William Shatner then put in a brief appearance to discuss not only the pilot he shot for a sitcom based on the Twitter meme “Sh*t My Dad Says,” but also previous projects such as Invasion Iowa, Kingdom of the Spiders and “Boston Legal” (not much talk about “Star Trek,” oddly). He also discussed current projects, such as his celebrity interview show, “Raw Nerve,” and a new show, “Aftermath,” in which he catches up with media figures years after their 15 minutes are up. In one amusing interlude, Shatner was asked about playing a villain in three “Columbo” movies, and began to memorialize Peter Falk when an audience member said he was dead. “I know he died, I just forgot about it,” Shatner commented (which isn’t a surprising sentiment, since as far as I know Falk is still very much alive, and only about 4 years older than Shatner). It’s probably a miracle Shatner could attend at all, since he was almost grounded in Europe by the Iceland volcanic ash cloud.
But the best panel involved a reunion of the 1960s Batman cast, which quickly devolved into a battle of double entendres. Describing how they got to the Batmobile, Adam West said, “his pole was bigger.” Julie Newmar (Catwoman) said her costume was like “melted licorice poured onto her body.” Lee Meriwether (Catwoman in the movie based on the show) looked so happy to be among the fans, but embarrassed by the tone of the conversation. West said Fox and Warner lawyers were trying to divvy up the DVD rights to the show and hoped it would be resolved soon (his analysis may be overly simplistic, but we might as well hope for the best, right?). He nonetheless plugged his own DVD reflections on the show. What a fun panel, and proof that you don’t need the superstars of today to have a good time at the Con.
By: John Latchem
Target's Crazy on the Outside DVD
After a few weeks marked by several major films hitting disc, the past couple of weeks have hit a comparative lull.
The only major theatrical title released April 13, the underperforming Pirate Radio, wasn’t even stocked at a Wal-Mart in Long Beach, Calif., which classified the title as online only. Yet the store had abundant copies of smaller fare such as Lionsgate’s direct-to-video Tenderness and Sony Pictures’ indie Defendor on hand.
Target filled the new-release void with a wave of exclusive titles, led by the Fox’s Tim Allen vehicle Crazy on the Outside on DVD ($10) and Blu-ray ($19.99). The retailer also had a selection of exclusive season sets of Bravo reality shows on disc.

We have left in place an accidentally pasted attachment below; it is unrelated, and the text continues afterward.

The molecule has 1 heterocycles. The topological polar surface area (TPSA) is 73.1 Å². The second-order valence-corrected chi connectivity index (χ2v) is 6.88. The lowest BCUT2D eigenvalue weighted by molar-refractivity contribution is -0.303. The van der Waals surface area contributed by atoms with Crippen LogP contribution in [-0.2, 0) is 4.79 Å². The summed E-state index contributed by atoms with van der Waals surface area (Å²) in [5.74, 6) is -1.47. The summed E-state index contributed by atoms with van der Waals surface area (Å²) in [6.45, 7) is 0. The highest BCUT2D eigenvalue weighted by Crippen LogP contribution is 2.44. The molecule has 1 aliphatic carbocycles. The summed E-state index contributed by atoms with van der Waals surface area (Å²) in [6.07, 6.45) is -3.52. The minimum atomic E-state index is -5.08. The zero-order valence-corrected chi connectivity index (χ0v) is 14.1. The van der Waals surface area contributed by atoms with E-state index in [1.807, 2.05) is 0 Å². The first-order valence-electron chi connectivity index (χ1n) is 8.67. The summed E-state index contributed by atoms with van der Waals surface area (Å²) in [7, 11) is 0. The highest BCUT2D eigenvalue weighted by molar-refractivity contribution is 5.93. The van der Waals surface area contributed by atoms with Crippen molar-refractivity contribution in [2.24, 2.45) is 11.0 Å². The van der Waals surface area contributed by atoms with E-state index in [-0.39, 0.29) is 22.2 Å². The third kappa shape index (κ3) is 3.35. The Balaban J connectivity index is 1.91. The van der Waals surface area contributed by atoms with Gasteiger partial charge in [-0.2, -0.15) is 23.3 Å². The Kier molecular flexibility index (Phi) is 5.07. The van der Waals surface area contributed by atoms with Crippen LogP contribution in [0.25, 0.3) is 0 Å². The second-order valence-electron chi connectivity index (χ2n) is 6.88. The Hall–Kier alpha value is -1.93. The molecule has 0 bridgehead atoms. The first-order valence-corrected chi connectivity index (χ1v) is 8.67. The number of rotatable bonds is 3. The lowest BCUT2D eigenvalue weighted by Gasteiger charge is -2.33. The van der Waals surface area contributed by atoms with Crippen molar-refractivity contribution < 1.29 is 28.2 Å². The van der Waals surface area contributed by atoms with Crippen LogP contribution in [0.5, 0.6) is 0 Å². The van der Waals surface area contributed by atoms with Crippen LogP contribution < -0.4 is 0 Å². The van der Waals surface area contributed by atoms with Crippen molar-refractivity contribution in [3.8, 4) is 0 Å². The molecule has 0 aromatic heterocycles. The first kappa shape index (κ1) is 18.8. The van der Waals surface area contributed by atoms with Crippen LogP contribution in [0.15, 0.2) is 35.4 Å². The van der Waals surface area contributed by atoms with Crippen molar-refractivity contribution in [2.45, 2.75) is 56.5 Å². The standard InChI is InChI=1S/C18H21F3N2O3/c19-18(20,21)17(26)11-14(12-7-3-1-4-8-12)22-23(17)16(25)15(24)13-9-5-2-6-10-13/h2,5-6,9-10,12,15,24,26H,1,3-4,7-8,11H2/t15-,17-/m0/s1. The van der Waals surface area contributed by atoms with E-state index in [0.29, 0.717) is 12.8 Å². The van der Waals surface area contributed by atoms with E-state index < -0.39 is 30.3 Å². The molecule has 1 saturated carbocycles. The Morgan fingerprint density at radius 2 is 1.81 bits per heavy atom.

At Best Buy it’s all about Avatar. A store in Costa Mesa, Calif., was filled with Avatar preorder displays, and the Best Buy Insider circular has a cell phone code that lets fans get a special promo video. The Best Buy Web site promises midnight madness sales when the DVD and Blu-ray is released April 22.
By: John Latchem
Best Buy's Lord of the Rings with sword
Nearly a decade after its debut, the impact of Peter Jackson’s The Lord of the Rings is still being felt. With the Blu-ray disc boxed set of the theatrical version of the trilogy hitting retail April 6, studios kept the shelves relatively clear of any groundbreaking new releases.
The only new theatrical title was the Nicolas Cage-starrer Bad Lieutenant: Port of Call New Orleans, which barely made a blip in theaters. It had enough star power, however, to earn decent placement at most retail outlets.
Another title earning some unsuspecting attention was Party Down: Season One, which most retailers didn’t bother including in their weekly ad circular. Best Buy offered a $25 gift card deal to buyers who also ordered the Starz cable channel on which the show airs. And Wal-Mart gave fans a treat with a bonus disc containing two episodes from the upcoming season of the show.
As for Rings, while the boxed set was a featured title at most locations (a Wal-Mart in Long Beach, Calif., devoted only a single slot for it in its Blu-ray section, and it was sold out), most shied away from any special promotions.
Best Buy offered the trilogy Blu-ray with an exclusive letter opener shaped like the Andruil sword from the films. This deluxe set also includes a $10 coupon for the purchase of Weta collectibles.
By: John Latchem
Target's Sherlock Holmes with comic
March 30 saw the release of two $200-million hits to disc, with Sherlock Holmes and Alvin and the Chipmunks: The Squeakquel generating considerable retail interest. But both titles were rather light in the exclusive content department.
Those who bought the Alvin and the Chipmunks: The Squeakquel Blu-ray at Best Buy could get Alvin and Brittany beanie babies for $2.99 each. On their own, the dolls were $6.99 apiece.
At Target, fans could get an exclusive deluxe edition of Sherlock Holmes that had a limited-edition cover and a collectible comic book, a re-creation of the comic used to pitch the movie to the studio.
A lot of the promotions for the week were centered on the Disney’s new “Un-Anniversary Edition” of the animated Alice in Wonderland, a title the studio’s home entertainment department kept under the radar in terms of press promotions.
Barnes & Noble, which remains among the most overpriced retailers despite a nominal percentage discount on new titles, was nonetheless one of the few stores to display details for a sweepstakes for Alice in Wonderland for the ultimate play home. Details are available at DisneyMovieRewards.com/Alice.
Best Buy offered a savings of $6 with the purchase of two select Disney hits on DVD, or $15 off two on Blu-ray. And Target had a display of such recent DVDs as The Princess and the Frog and Ponyo listed at $13.99 and tagged as “Fresh-Picked DVD Hits for Kids.”
Target also extended through May 1 its offer of a $5 gift card with purchase of The Twilight Saga: New Moon with Twilight in Forks, Astro Boy or Bandslam.
A Wal-Mart in Long Beach, Calif., had an interesting display piece. A display shelf of new releases carried a large sign touting the titles as $24.96, yet none of the DVDs on the shelves were more than $20. (The “Toy Story” Blu-rays were $24.96, but the spaces for them were empty).
By: John Latchem